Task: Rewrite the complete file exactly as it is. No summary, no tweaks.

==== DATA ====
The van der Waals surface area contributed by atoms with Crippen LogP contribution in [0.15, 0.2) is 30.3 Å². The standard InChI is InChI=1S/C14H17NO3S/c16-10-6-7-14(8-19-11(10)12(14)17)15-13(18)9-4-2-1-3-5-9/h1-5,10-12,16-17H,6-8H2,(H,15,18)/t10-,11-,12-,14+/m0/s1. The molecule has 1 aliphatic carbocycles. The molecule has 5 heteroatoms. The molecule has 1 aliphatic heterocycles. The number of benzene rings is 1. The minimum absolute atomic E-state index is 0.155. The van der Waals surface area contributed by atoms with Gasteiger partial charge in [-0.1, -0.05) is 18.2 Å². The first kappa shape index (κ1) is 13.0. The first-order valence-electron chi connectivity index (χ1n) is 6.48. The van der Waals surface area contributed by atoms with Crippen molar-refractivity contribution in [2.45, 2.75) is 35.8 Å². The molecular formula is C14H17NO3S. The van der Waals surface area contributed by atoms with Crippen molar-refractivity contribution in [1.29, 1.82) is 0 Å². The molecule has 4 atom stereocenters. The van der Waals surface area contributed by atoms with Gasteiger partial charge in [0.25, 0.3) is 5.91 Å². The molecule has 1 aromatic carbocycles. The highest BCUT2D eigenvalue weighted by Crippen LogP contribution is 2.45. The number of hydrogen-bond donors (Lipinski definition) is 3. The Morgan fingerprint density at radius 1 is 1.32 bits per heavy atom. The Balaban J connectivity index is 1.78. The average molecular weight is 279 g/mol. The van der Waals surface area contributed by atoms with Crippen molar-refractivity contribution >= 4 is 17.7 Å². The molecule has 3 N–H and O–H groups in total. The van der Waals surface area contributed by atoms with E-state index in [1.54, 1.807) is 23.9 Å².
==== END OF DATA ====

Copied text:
The van der Waals surface area contributed by atoms with Crippen LogP contribution in [0.15, 0.2) is 30.3 Å². The standard InChI is InChI=1S/C14H17NO3S/c16-10-6-7-14(8-19-11(10)12(14)17)15-13(18)9-4-2-1-3-5-9/h1-5,10-12,16-17H,6-8H2,(H,15,18)/t10-,11-,12-,14+/m0/s1. The molecule has 1 aliphatic carbocycles. The molecule has 5 heteroatoms. The molecule has 1 aliphatic heterocycles. The number of benzene rings is 1. The minimum absolute atomic E-state index is 0.155. The van der Waals surface area contributed by atoms with Gasteiger partial charge in [-0.1, -0.05) is 18.2 Å². The first kappa shape index (κ1) is 13.0. The first-order valence-electron chi connectivity index (χ1n) is 6.48. The van der Waals surface area contributed by atoms with Crippen molar-refractivity contribution in [2.45, 2.75) is 35.8 Å². The molecular formula is C14H17NO3S. The van der Waals surface area contributed by atoms with Crippen molar-refractivity contribution in [1.29, 1.82) is 0 Å². The molecule has 4 atom stereocenters. The van der Waals surface area contributed by atoms with Gasteiger partial charge in [0.25, 0.3) is 5.91 Å². The molecule has 1 aromatic carbocycles. The highest BCUT2D eigenvalue weighted by Crippen LogP contribution is 2.45. The number of hydrogen-bond donors (Lipinski definition) is 3. The Morgan fingerprint density at radius 1 is 1.32 bits per heavy atom. The Balaban J connectivity index is 1.78. The average molecular weight is 279 g/mol. The van der Waals surface area contributed by atoms with Crippen molar-refractivity contribution >= 4 is 17.7 Å². The molecule has 3 N–H and O–H groups in total. The van der Waals surface area contributed by atoms with E-state index in [1.54, 1.807) is 23.9 Å².